Six behavioural datasets involving 392 experimental sessions were subjected to a model-based, Bayesian meta-analysis. Participants across all six studies performed a probabilistic reward task that used an asymmetric reinforcement schedule to assess reward learning. Healthy controls were tested under baseline conditions, stress or after receiving the dopamine D2 agonist pramipexole. In addition, participants with current or past MDD or BPD were evaluated. Reinforcement learning models isolated the contributions of variation in reward sensitivity and learning rate.
MDD and anhedonia reduced reward sensitivity more than they affected the learning rate, while a low dose of the dopamine D2 agonist pramipexole showed the opposite pattern. Stress led to a pattern consistent with a mixed effect on reward sensitivity and learning rate.
Reward-related learning reflected at least two partially separable contributions. The first related to phasic prediction error signalling, and was preferentially modulated by a low dose of the dopamine agonist pramipexole. The second related directly to reward sensitivity, and was preferentially reduced in MDD and anhedonia. Stress altered both components. Collectively, these findings highlight the contribution of model-based reinforcement learning meta-analysis for dissecting anhedonic behavior.
Anhedonia; Major depressive disorder; Depression; Reinforcement learning; Reward learning; Prediction error; Computational; Meta-analysis; Reward sensitivity; Learning rate
A number of maladaptive behaviors and poor health outcomes (e.g., substance abuse, obesity) correlate with impulsive choice, which describes the tendency to prefer smaller, immediate rewards in lieu of larger, delayed rewards. Working memory deficits are often reported in those diagnosed with the same maladaptive behaviors. Human studies suggest that impulsive choice is associated with working memory ability but, to date, only one study has explored the association between working memory and impulsive choice in rats and no relation was reported. The current study reevaluated the association between working memory and impulsive choice in 19 male Long-Evans rats. Psychophysical adjusting procedures were used to quantify working memory (titrating-delay match-to-position procedure) and impulsive choice (adjusting delay procedure). Rats were partitioned into low- and high-impulsive groups based on performance in the impulsive choice task. Low-impulsive rats performed significantly better in the working memory assessment. Across all rats, impulsive choice was negatively correlated with working memory performance. These findings support the hypothesis that prefrontal cortex function, specifically, working memory, is related to impulsive choice. Future research might profitably examine the experimental variables designed to influence working memory to evaluate the effects of these variables on impulsive choice and maladaptive behaviors with which it is correlated.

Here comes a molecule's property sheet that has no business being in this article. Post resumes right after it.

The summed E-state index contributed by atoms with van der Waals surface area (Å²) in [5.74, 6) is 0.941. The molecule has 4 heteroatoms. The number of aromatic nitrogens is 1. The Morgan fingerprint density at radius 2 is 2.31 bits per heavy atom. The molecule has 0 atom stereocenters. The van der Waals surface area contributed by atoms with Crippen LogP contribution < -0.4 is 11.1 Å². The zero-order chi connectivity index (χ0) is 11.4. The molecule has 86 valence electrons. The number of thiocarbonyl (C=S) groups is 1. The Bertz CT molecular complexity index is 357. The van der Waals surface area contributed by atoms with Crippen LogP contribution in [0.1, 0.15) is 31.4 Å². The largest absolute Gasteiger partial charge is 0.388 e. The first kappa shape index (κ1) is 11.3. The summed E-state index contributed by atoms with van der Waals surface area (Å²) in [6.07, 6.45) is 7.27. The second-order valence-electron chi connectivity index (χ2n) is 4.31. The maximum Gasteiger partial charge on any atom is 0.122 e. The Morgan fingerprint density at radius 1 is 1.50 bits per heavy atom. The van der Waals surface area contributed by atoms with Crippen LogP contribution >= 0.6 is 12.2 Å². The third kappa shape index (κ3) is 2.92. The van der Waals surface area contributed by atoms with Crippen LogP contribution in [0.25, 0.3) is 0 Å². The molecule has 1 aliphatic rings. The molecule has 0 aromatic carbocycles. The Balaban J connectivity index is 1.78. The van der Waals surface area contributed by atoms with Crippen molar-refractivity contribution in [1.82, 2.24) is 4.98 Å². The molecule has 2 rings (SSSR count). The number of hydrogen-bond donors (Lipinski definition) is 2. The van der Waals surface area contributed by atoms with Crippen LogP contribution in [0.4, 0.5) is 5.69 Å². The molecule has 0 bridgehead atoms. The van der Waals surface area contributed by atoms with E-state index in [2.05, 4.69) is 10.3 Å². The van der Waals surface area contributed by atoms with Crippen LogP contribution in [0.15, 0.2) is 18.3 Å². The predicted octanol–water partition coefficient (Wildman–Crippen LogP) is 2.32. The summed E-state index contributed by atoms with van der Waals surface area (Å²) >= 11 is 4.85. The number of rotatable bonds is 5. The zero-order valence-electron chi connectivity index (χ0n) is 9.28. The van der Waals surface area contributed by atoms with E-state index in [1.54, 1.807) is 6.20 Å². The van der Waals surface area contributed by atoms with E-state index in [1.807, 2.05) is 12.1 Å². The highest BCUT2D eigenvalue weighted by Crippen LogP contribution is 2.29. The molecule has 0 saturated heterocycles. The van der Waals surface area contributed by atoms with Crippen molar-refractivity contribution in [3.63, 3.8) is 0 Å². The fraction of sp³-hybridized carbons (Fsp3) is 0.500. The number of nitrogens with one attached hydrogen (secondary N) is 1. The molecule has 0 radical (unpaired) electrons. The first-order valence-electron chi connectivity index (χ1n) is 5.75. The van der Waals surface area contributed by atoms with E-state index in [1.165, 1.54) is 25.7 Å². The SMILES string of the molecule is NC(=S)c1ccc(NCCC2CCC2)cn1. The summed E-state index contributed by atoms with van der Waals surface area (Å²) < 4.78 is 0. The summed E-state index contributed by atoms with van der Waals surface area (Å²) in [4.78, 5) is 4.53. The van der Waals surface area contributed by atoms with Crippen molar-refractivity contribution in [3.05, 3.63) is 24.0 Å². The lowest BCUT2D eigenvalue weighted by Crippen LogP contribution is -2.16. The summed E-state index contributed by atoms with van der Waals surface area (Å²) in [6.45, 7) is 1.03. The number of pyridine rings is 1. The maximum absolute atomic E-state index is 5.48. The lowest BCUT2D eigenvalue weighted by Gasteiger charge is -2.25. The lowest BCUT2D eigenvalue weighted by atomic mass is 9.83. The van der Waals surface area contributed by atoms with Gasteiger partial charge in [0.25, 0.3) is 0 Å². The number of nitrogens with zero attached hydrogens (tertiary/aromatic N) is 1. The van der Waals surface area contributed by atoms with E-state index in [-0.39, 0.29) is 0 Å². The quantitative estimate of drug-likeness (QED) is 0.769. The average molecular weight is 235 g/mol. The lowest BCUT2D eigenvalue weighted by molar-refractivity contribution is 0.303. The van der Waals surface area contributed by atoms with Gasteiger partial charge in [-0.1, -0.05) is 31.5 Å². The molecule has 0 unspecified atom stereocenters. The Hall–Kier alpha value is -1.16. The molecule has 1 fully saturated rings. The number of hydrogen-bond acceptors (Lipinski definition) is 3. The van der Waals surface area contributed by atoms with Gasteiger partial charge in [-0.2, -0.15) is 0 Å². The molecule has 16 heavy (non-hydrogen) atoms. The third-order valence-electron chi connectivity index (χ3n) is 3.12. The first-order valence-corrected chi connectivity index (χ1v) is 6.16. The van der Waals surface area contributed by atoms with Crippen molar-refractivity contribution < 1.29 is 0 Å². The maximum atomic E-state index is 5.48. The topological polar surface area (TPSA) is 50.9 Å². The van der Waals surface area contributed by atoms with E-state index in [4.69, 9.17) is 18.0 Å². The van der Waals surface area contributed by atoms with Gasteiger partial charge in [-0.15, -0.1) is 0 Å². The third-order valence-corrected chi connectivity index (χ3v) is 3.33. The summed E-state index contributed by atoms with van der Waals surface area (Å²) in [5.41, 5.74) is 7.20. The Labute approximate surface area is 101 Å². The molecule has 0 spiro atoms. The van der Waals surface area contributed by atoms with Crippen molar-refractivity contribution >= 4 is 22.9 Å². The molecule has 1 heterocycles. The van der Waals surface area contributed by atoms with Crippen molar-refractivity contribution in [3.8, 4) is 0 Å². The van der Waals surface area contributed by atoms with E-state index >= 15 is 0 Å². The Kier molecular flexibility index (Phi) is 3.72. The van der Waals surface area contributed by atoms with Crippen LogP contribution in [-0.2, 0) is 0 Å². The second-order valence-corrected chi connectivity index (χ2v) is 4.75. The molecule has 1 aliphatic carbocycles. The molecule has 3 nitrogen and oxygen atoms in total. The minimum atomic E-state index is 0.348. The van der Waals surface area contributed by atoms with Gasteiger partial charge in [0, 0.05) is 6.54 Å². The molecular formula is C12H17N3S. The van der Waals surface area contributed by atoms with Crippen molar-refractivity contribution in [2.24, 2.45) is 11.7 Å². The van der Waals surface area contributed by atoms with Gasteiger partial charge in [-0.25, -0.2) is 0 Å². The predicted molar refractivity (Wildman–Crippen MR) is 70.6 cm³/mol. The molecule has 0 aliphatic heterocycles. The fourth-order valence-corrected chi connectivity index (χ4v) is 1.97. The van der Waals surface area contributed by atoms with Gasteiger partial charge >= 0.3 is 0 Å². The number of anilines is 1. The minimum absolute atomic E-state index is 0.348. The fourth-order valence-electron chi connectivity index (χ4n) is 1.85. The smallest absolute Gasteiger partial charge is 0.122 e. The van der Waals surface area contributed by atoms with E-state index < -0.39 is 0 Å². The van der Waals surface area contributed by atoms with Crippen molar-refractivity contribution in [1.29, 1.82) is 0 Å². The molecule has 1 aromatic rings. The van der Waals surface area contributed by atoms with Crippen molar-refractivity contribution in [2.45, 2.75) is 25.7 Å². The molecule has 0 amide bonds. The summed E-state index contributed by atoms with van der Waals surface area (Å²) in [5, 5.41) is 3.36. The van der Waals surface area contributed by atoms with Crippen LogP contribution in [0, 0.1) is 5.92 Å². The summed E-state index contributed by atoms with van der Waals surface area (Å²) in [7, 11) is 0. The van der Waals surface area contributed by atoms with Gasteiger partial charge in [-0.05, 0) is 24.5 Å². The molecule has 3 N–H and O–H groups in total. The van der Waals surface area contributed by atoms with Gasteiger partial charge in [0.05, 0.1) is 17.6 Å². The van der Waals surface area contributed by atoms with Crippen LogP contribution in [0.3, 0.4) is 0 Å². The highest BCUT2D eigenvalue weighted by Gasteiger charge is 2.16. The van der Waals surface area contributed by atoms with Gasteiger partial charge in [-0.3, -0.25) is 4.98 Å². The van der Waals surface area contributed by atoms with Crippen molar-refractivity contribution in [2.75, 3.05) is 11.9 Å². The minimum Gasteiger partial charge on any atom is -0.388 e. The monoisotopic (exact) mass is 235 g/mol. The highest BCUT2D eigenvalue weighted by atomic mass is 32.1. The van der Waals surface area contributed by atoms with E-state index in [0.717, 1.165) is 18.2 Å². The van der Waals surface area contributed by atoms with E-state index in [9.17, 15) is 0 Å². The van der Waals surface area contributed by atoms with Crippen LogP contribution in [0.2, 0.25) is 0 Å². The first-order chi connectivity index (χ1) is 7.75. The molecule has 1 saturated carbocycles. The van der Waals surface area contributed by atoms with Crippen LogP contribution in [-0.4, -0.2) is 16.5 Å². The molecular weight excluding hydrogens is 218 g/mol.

Despite the strong association between impulsivity and addiction in humans, it is still a matter of debate whether impulsive choice predisposes to, or results from, drug dependence. Furthermore, it is unknown whether treating impulsivity can protect against relapse propensity. Therefore, this study explored the bidirectional relationship between impulsive choice and cocaine taking and seeking in rat behavioral models. In experiment 1, to determine whether impulsive choice predisposes to cocaine taking or seeking, rats were selected based on trait impulsivity in a delayed reward task and subsequently compared on various stages of cocaine self-administration (SA). To examine the consequence of cocaine intake on impulsive choice, impulsivity was monitored once a week throughout various stages of cocaine SA. To determine whether treating impulsive choice can protect against relapse propensity, in experiment 2, impulsive choice was manipulated by pharmacological interventions and cocaine-associated contextual cues. Trait impulsive choice as determined in experiment 1 predicted high extinction resistance and enhanced propensity to context-induced relapse in the cocaine SA model, whereas cocaine intake did not alter impulsive choice. Furthermore, acute changes in impulsive choice were not related to rates of context-induced relapse. Taken together, the current data indicate that trait impulsive choice predicts persistent cocaine seeking during extinction and enhanced propensity to relapse, whereas acute manipulations of impulsive choice had no favorable outcomes on relapse measures. These observations suggest that trait impulsivity can be used as a predictive factor for addiction liability, but treating this impulsivity does not necessarily protect against relapse.
impulsivity; cocaine; addiction; methylphenidate; SCH-23390; reinstatement; addiction & substance abuse; animal models; cognition; psychostimulants; impulsivity; cocaine; methylphenidate; SCH-23390; reinstatement